Cornyn noted Portman won election in Ohio by 18 points in 2010 and could motivate Republicans to turn out for Romney and Senate candidate Josh Mandel in that important swing state.

He said Rubio could have a similar effect in Florida, an “important vote-rich state."


Credentials

Sen. Chuck GrassleyChuck GrassleyOvernight Defense: House panel approves 0B defense bill Carter pledges probe of sex assault testimony Grassley: Carter emails contained 'sensitive' information MORE (R-Iowa), who declined to reveal his personal favorite for the spot, said the most important criterion is that Romney pick someone who is seen as capable of serving as president. 

And Sen. Lamar AlexanderLamar AlexanderDemocrats block energy spending bill over Iran amendment Overnight Finance: Puerto Rico pressure builds; Big tariff vote Wednesday Senate votes to increase wind energy funding MORE (R-Tenn.) said Romney should pick “someone who is capable to be president because after one week it boils down to the top of the ticket.”

It would also help avoid a Palin-like situation; the former Alaska governor revved up the conservative base during the 2008 presidential election but was ultimately seen as a drag on Sen. John McCainJohn McCainOvernight Defense: House panel approves 0B defense bill McCain fundraiser faces felony drug charges in Arizona GOP senator blocks Obama Army nominee over Guantanamo MORE’s (R-Ariz.) candidacy because her frequent gaffes raised doubts about her ability to take over as commander in chief.

“I don’t think it makes that much of a difference,” said Sen. John BoozmanJohn BoozmanBringing US rice back to Cuba Senate passes energy reform bill Capitol Hill’s forest champions helped secure win for wood MORE (R-Ark.). “What you don’t want is a running mate who makes mistakes you can’t control.”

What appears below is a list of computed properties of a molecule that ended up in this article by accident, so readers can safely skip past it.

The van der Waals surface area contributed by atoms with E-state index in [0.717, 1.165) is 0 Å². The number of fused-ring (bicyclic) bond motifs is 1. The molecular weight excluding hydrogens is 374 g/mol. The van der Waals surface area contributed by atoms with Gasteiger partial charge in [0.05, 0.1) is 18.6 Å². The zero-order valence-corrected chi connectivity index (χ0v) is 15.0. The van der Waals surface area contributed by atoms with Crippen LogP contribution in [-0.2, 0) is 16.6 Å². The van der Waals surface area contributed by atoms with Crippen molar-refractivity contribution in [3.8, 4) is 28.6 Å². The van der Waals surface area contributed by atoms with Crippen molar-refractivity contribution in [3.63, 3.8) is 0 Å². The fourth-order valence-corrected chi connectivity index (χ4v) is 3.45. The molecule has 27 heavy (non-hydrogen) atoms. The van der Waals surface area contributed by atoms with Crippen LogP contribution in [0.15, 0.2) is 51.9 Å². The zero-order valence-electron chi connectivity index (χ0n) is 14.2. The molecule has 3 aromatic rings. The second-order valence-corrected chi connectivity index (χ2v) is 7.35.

The senators also said Romney could add gravitas to the ticket by tapping an insider, much like President Obama did in 2008 by selecting Sen. Joe BidenJoe BidenBiden on cancer research: 'I’ve been on the other end of the need' The Hill's 12:30 Report Biden lands in Iraq for surprise visit MORE (D-Del.), then the chairman of the Senate Foreign Relations Committee. 

“I think you could make the case that it’s good having D.C. experience because Romney is on the ticket,” said Sen. Richard BurrRichard BurrThe Trail 2016: The establishment comes around Intel leaders push controversial encryption draft Moulitsas: 2016 dim for GOP MORE (R-N.C.).


Swing-state appeal

Sen. Richard Shelby (R-Ala.) said Romney’s pick could hinge on which states emerge as the most competitive over the summer.

“It might depend on how popular someone is in a swing state,” he said.


Naming specific names

“Portman checks all the boxes,” said one GOP senator who expressed preference for Portman but declined to do so publicly because other Senate colleagues are possible candidates.

Another GOP senator said Rubio “has a good argument to make” because “we have to broaden our inroads to Hispanics and Rubio can do that.”

They also believe both Portman and Rubio can help deliver swing states to Romney.

Another senator touted Portman, Rubio, New Mexico Gov. Susana Martinez and Bush as Romney’s strongest possible running mates.